Total number of firms located in the County for the year 20070
Total percentage of black owned private firms in 20070%
Total percentage of American Indian and Alaska Native owned firms in 20070%
Total percentage of Asian owned firms in 20070%
Total percentage of Native Hawaiian and Other Pacific Islander owned firms in 2007 0%
Total percentage of Native Hispanic owned private firms in 20070%
Total percentage of Women owned private firms in 20070%
Value for shipments from manufacturers according to NAICS 31-33 in 2007 0
Sales of establishments with payroll from merchant wholesalers according to NAICS 42 in 20070
Sales of establishments with payroll from retailers in 2007 12,480
Per capita sales of establishments with payroll from retailers in 2007 3,898

Land Valuation

Property value and Hudspeth County territory
2009 totals of building permits for new private housing units in 2009 0
The valuation of all new private housing units authorized by building permits in 2009 0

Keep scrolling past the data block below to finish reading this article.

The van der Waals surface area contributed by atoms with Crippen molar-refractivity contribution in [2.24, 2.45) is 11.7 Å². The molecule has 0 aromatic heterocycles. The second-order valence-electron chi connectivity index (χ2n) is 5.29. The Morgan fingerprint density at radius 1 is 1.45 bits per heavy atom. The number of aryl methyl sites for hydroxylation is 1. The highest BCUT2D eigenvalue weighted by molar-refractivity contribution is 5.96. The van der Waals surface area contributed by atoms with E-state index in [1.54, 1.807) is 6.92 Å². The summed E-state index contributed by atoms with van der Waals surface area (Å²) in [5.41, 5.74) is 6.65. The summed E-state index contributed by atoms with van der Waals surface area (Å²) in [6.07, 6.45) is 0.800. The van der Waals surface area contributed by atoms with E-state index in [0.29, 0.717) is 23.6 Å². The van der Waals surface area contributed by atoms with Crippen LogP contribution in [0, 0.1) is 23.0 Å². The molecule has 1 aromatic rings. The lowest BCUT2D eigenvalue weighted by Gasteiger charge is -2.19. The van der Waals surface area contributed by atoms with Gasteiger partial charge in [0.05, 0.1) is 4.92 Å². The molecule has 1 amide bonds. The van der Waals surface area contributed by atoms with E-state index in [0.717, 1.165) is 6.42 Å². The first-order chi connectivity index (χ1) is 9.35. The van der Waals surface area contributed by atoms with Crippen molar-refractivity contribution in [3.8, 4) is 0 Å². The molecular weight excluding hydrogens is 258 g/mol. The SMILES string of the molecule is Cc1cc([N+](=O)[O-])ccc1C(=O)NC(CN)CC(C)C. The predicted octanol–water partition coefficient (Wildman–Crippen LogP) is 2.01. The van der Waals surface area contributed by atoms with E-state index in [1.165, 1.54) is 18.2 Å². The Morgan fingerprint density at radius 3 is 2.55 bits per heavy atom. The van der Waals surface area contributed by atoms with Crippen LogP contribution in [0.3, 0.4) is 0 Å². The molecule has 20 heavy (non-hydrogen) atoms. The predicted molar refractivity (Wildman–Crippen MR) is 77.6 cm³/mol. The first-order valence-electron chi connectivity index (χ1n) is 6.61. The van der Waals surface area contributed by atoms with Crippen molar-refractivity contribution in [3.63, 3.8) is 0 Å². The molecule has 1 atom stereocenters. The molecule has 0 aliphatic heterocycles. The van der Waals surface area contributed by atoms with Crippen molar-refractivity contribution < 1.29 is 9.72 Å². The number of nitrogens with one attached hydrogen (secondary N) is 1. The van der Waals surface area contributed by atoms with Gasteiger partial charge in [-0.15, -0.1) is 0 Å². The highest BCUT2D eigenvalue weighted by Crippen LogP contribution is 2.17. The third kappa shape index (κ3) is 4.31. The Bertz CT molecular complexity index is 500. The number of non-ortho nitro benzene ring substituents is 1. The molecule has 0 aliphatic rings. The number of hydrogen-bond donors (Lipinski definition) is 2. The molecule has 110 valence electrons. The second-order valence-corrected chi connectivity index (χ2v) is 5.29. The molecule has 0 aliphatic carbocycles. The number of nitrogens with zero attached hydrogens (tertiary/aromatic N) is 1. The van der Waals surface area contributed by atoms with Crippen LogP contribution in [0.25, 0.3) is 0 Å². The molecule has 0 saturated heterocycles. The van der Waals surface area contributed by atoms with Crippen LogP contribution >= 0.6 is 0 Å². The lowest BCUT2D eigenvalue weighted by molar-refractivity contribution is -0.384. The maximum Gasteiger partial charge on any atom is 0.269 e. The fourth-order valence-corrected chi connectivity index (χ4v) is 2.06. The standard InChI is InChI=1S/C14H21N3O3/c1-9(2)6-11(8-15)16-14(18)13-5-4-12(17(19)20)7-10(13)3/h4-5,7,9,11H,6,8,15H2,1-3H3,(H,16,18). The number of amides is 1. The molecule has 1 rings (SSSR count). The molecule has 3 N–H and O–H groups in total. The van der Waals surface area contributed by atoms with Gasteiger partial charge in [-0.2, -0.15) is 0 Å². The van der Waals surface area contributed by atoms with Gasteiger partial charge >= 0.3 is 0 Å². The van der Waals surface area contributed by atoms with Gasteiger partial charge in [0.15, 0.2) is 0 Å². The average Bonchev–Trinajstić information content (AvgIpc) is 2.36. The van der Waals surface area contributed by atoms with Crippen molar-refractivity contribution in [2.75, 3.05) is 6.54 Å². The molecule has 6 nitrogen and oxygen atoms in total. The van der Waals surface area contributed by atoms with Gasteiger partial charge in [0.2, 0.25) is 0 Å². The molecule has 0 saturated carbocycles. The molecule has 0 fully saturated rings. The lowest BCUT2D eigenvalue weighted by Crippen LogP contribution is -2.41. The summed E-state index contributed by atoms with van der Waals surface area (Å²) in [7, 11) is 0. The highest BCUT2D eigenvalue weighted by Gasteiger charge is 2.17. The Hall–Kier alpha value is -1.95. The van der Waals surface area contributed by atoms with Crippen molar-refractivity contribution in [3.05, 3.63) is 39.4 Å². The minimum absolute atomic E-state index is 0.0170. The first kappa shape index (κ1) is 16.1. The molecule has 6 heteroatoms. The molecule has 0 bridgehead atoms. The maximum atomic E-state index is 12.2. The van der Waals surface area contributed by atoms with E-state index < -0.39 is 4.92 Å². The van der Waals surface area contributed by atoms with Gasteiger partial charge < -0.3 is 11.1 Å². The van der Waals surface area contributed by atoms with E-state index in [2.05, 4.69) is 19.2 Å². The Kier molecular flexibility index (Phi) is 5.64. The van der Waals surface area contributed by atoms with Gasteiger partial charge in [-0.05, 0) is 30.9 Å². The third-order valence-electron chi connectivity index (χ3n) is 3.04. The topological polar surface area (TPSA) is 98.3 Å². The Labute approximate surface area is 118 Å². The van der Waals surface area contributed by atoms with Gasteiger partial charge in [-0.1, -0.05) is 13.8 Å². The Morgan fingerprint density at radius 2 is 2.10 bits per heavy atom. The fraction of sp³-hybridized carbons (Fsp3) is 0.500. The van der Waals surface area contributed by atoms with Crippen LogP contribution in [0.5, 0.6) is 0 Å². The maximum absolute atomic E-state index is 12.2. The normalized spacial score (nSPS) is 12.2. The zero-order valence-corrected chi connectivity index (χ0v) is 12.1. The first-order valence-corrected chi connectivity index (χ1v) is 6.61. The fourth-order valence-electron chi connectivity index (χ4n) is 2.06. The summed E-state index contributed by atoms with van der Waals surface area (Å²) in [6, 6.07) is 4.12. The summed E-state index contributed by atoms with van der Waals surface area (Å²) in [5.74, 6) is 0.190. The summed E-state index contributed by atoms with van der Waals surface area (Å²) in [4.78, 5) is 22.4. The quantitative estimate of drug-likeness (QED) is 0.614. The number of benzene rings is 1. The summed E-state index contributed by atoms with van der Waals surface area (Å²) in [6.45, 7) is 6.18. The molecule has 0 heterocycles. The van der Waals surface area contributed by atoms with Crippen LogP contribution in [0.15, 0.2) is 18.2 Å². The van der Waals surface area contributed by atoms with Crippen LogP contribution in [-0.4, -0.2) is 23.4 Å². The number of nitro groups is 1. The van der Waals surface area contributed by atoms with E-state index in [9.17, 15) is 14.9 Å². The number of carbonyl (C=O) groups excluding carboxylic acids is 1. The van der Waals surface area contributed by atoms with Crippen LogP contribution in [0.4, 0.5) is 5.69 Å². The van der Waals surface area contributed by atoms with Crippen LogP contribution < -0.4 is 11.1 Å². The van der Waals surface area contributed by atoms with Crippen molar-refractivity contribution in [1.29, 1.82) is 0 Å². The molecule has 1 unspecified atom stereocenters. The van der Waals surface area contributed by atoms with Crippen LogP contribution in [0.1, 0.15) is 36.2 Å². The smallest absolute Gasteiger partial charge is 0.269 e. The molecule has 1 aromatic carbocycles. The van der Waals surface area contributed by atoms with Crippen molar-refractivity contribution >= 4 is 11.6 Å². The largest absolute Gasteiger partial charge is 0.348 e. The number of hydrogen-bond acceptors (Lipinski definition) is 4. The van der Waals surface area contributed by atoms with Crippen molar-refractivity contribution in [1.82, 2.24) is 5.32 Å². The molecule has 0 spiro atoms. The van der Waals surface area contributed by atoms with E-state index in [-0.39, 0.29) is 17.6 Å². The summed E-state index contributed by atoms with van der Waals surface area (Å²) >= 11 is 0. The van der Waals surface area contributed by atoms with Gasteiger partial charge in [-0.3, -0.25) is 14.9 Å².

Adjusted 2007 acres of land in farms2,257,579
Total expenditures by the federal government for the 2008 fiscal year53,452
Per capita total expenditures by the federal government for the 2008 fiscal year17,039
Size in square miles of land as of 20004,571
Population per square mile in the year 20101
Hudspeth County Public Records
Map of Hudspeth County, Texas
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Hudspeth County, Latest Questions and Answers
Q: Coordinates of Walker Ranch?
by anonymous
A:Decimal coordinates (latitude, longitude): 29.571532,-98.5110041. Double check but I this may very well be the right one.
by ester

Hudspeth County, Arrest Records
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Hudspeth County, Most Wanted
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Queen Bee Continued……Chapter 7 Part 2 (Llano County History)